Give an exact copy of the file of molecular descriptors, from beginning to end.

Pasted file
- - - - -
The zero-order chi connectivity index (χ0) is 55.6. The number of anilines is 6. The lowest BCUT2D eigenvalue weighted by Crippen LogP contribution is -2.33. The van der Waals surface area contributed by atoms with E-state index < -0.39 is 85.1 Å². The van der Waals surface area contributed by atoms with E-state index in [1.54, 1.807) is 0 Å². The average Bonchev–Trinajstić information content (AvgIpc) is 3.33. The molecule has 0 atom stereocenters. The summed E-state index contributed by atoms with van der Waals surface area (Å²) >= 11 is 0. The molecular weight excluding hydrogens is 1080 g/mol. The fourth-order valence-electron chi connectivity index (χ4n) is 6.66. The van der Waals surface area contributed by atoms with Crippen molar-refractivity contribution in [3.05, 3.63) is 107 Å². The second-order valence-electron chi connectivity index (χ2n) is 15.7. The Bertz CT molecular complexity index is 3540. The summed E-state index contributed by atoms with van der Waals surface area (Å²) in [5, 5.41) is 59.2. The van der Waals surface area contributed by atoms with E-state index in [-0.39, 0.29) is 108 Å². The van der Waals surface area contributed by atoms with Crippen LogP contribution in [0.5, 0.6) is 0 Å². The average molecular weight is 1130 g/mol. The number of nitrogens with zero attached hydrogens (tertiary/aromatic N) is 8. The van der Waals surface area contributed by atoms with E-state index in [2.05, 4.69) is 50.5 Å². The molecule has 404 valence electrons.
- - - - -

The zero-order chi connectivity index (χ0) is 55.6. The number of anilines is 6. The lowest BCUT2D eigenvalue weighted by Crippen LogP contribution is -2.33. The van der Waals surface area contributed by atoms with E-state index < -0.39 is 85.1 Å². The van der Waals surface area contributed by atoms with E-state index in [1.54, 1.807) is 0 Å². The average Bonchev–Trinajstić information content (AvgIpc) is 3.33. The molecule has 0 atom stereocenters. The summed E-state index contributed by atoms with van der Waals surface area (Å²) >= 11 is 0. The molecular weight excluding hydrogens is 1080 g/mol. The fourth-order valence-electron chi connectivity index (χ4n) is 6.66. The van der Waals surface area contributed by atoms with Crippen molar-refractivity contribution in [3.05, 3.63) is 107 Å². The second-order valence-electron chi connectivity index (χ2n) is 15.7. The Bertz CT molecular complexity index is 3540. The summed E-state index contributed by atoms with van der Waals surface area (Å²) in [5, 5.41) is 59.2. The van der Waals surface area contributed by atoms with E-state index in [-0.39, 0.29) is 108 Å². The van der Waals surface area contributed by atoms with Crippen LogP contribution in [0.5, 0.6) is 0 Å². The average molecular weight is 1130 g/mol. The number of nitrogens with zero attached hydrogens (tertiary/aromatic N) is 8. The van der Waals surface area contributed by atoms with E-state index in [2.05, 4.69) is 50.5 Å². The molecule has 404 valence electrons.